But although it’s a rare earths mine, and thorium isn’t a rare earth metal, they’re also sitting on a bunch of thorium:

“According to the U.S. Geological Survey, its open-air pit mine contains “widespread occurrences” of thorium sources. The largest vein measures nearly a half-mile long and 700 feet across.”

According to what I’ve been browsing through online in sniffing around this topic, the primary source of thorium currently is rare earth mining (and, on the flip side, a fair amount of rare earths have been found as a result of mid-twentieth-century thorium exploration), and rare earth mining produces more thorium than is currently in demand for research and the other industrial uses (there’s some kind of welding that uses a bit of thorium, etc.). It’s a pretty abundant element in the earth’s crust, though the costs for extraction vary widely — there are thorium sands in India that are theoretically more expensive than the seams of thorium in Idaho to extract, for example.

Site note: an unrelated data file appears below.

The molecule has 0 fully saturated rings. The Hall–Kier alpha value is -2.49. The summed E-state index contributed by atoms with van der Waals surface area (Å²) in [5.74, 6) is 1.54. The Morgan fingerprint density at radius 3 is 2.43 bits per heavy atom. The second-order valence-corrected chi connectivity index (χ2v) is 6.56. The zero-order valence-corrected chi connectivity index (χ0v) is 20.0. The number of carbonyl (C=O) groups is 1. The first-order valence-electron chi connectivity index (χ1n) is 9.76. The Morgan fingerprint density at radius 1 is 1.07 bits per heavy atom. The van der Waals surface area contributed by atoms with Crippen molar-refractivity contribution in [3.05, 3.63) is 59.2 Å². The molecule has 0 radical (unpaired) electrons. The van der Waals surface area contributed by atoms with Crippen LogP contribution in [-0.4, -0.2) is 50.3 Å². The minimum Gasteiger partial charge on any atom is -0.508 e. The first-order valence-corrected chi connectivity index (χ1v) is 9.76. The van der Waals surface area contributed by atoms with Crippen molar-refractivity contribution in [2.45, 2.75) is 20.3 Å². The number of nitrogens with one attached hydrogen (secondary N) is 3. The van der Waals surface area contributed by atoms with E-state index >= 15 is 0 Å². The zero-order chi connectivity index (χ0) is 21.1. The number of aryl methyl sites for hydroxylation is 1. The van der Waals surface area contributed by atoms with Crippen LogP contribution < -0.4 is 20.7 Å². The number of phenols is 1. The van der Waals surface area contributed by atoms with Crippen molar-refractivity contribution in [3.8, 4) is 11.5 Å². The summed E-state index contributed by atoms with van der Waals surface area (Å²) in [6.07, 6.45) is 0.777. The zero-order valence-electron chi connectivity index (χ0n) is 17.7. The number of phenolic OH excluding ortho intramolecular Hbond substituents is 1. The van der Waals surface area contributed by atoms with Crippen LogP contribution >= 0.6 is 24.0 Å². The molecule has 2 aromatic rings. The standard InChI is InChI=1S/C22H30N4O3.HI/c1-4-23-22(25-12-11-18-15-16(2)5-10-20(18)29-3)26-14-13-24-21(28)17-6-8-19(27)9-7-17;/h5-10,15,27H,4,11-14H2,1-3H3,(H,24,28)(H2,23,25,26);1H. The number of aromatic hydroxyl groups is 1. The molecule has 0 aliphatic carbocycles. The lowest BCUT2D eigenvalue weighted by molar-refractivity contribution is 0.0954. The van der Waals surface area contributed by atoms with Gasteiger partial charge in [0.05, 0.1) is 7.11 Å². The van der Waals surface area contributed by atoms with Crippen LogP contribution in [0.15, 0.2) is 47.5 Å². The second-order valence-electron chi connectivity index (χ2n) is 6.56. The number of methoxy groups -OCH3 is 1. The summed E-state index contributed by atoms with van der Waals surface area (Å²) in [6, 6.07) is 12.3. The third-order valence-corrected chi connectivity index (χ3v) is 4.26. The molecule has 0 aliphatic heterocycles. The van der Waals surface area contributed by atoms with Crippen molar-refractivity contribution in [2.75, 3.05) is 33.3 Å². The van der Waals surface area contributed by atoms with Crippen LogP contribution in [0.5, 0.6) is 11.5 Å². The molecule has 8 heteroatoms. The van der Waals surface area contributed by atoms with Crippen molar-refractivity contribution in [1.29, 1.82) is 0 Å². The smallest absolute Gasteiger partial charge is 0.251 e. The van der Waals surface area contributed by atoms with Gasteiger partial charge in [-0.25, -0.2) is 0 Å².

But thorium is way, way more plentiful than uranium and less dangerous to mine and process, that’s for sure — there’s no real infrastructure to mine it and build up a supply chain as there is for uranium, so that would take a long time if indeed thorium is going to become a substantial fuel source globally, but there’s a lot of it around — with big deposits in the US, Australia and India and probably lots more yet to be found or proven (it’s on every continent, but it hasn’t been worthwhile to search for it in recent decades).